Weight help please!
 
 

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Weight help please!

This is a discussion on Weight help please! within the Horse Health forums, part of the Keeping and Caring for Horses category
  • Weght gain horse feed for 35yr old with cushings

 
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    08-27-2011, 06:59 PM
  #1
KDW
Foal
Weight help please!

I have a 35 yr. Old TB gelding whom is usually at this time of the year in good weight, unfortunately this year he is a lot thinner than previous years. When we go into winter we like to have a few hundred xtra pounds on our horses but he would have to gain about 4-5 hundred to make that mark. We already lost one TB this summer (to Cushings and cancer)and we would like to see this guy make it as long as he can comfortably. He currently gets beet pulp, and about oh, I would say maybe 6 pounds of grain daily of the Purina senior. He also has free range of a nice grassy field and free choice hay all day long. Is there anything else we can do to put the pounds on him pronto before winter hits???
     
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    08-27-2011, 07:11 PM
  #2
Started
I had no luck with purina senior, I switched my 36 year old arab/quarter to triple crown senior and have seen a significant improvement I have also added alfalfa pellets and hard keeper solution to his diet. He is by no means fat but he looks a lot better then he did this time last year. Also feeding the food soaked will help the oldies with poor/no teeth digest it better

Here is the thread with pics of my oldie and his weight gain since switching from purina senior
How much more weight does he need to gain about?

I forgot to add that if his teeth are poor he may not be able to eat the hay so getting chopped hay or soaked hay cubes may also help put on the lbs...do you have a pic to we can see how much weight he needs to gain?
     
    08-27-2011, 07:46 PM
  #3
KDW
Foal
Firstly, your boy looks a lot like my morgan qh! Your guy is a super cutie!!! My guy that has the weight issue is a little bit heavier than yours but probably not by much. His grain is soaked everyday because (and I forgot to mention this) he is a windsucker and has NO top teeth. Obviously he is on old guy and I want to keep him as comfortable as possible, and although I would hate to lose a second horse this year if it comes down to him not seeming like himself I will push to have him humanely put down. He also has a stage 6 heart murmur. And the vet told us 10 years ago he could drop dead at any minute and never to ride him again...yet here he is still kicking...lol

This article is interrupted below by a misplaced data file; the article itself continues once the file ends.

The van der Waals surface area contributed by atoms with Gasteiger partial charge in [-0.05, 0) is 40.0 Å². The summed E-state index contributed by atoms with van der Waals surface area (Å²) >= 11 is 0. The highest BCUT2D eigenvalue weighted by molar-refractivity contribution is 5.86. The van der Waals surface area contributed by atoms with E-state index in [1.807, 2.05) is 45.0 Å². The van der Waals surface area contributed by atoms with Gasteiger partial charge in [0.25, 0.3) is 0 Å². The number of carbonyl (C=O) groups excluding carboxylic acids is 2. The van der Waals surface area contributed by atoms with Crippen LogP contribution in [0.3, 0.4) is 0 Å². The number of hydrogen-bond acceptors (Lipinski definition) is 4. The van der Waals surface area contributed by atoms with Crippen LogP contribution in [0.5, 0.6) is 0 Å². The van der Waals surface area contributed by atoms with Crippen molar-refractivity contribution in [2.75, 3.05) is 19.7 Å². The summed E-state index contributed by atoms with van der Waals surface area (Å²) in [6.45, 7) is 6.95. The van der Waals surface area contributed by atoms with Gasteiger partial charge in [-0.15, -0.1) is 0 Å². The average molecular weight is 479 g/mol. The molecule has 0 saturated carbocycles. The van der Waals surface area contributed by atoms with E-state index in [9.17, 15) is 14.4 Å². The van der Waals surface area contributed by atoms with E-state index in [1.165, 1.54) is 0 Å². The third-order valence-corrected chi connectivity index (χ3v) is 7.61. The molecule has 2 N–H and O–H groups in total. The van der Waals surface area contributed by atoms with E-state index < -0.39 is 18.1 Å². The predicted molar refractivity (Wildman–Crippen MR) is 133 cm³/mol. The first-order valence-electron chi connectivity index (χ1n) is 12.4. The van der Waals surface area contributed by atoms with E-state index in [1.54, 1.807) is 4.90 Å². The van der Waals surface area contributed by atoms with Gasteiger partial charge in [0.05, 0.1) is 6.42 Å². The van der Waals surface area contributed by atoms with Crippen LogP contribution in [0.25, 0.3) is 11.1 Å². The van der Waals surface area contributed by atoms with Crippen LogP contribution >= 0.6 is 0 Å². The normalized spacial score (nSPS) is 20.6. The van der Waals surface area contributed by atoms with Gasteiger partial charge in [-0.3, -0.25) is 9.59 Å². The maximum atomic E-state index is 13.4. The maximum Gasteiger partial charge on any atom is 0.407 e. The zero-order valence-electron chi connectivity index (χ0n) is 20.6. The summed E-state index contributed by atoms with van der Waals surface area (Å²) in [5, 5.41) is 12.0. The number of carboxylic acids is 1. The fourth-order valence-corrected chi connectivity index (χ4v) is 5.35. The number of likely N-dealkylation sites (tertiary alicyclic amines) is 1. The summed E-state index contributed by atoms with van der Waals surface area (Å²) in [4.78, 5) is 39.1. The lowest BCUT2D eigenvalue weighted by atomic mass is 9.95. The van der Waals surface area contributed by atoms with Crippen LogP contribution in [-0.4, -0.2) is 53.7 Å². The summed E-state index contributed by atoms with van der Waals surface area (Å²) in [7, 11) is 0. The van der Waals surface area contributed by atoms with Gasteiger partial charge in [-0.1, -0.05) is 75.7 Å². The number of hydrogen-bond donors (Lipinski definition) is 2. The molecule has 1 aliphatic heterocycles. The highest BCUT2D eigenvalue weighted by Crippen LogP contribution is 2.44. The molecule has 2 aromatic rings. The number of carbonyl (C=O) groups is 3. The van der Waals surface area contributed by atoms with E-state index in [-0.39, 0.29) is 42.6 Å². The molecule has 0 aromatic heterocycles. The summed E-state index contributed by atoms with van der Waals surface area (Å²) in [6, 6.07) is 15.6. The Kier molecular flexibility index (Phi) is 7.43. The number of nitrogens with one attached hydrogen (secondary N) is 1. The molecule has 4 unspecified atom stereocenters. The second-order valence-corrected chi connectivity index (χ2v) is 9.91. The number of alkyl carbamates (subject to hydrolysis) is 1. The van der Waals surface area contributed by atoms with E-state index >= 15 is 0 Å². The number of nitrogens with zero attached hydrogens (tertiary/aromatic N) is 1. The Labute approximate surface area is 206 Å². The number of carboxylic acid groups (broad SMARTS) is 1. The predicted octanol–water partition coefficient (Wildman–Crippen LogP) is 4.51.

08-27-2011, 07:47 PM
  #4
KDW
Foal
And I do not have any current pictures of him but it is the TB in the album labled The Phoenix aka "Guy"
     
    08-27-2011, 08:20 PM
  #5
Showing
Old horses do start losing weight as it's system no longer processes the nutrients very well. Because of our long bitterly cold winters, it was a hard decision but I put my horse down. He was very thin and regardless of diet the pounds slowly came off. He was thin to the point I knew he wouldn't make the winter and I didn't want to waken to find a pack of wolves at him. A little more than I'd have been able to bear.
     
    08-27-2011, 08:59 PM
  #6
Trained
Hi,

Unfortunately it doesn't really do them any good to fatten them up a lot before winter, especially suddenly, especially with a lot of grain. It's about as good for them as it would be for us to 'pack on the pounds'. Given that you've just lost a horse thru Cushings, I would have thought a vet would have told you this. I would instead up his ration as it gets cold, to hopefully prevent him losing much. Also especially if you are going to feed grain, may be telling you what you know, but it is even more important to feed little & often, rather than only a few larger feeds daily. While most healthy horses are fine unrugged, he may benefit from a good warm rug, so he doesn't need to put so much energy into temperature regulation.

Chopped hay or chaff and beet pulp is likely better than normal hay for him at this stage of his life, as his teeth probably don't allow him to chew hay sufficiently. Alfalfa is low in sugars but high in energy & nutrients, so is generally a very good 'conditioning' food, but needs to be *part* of a balanced diet, being so high in calcium & other as to imbalance other nutrients if fed straight. High protein & such can be a prob especially for older horses tho, so worth considering. Rice bran is a good conditioning feed too. Adding a little fresh ground linseed to their feed, can help with addition of fats as well as omega 3s.
     

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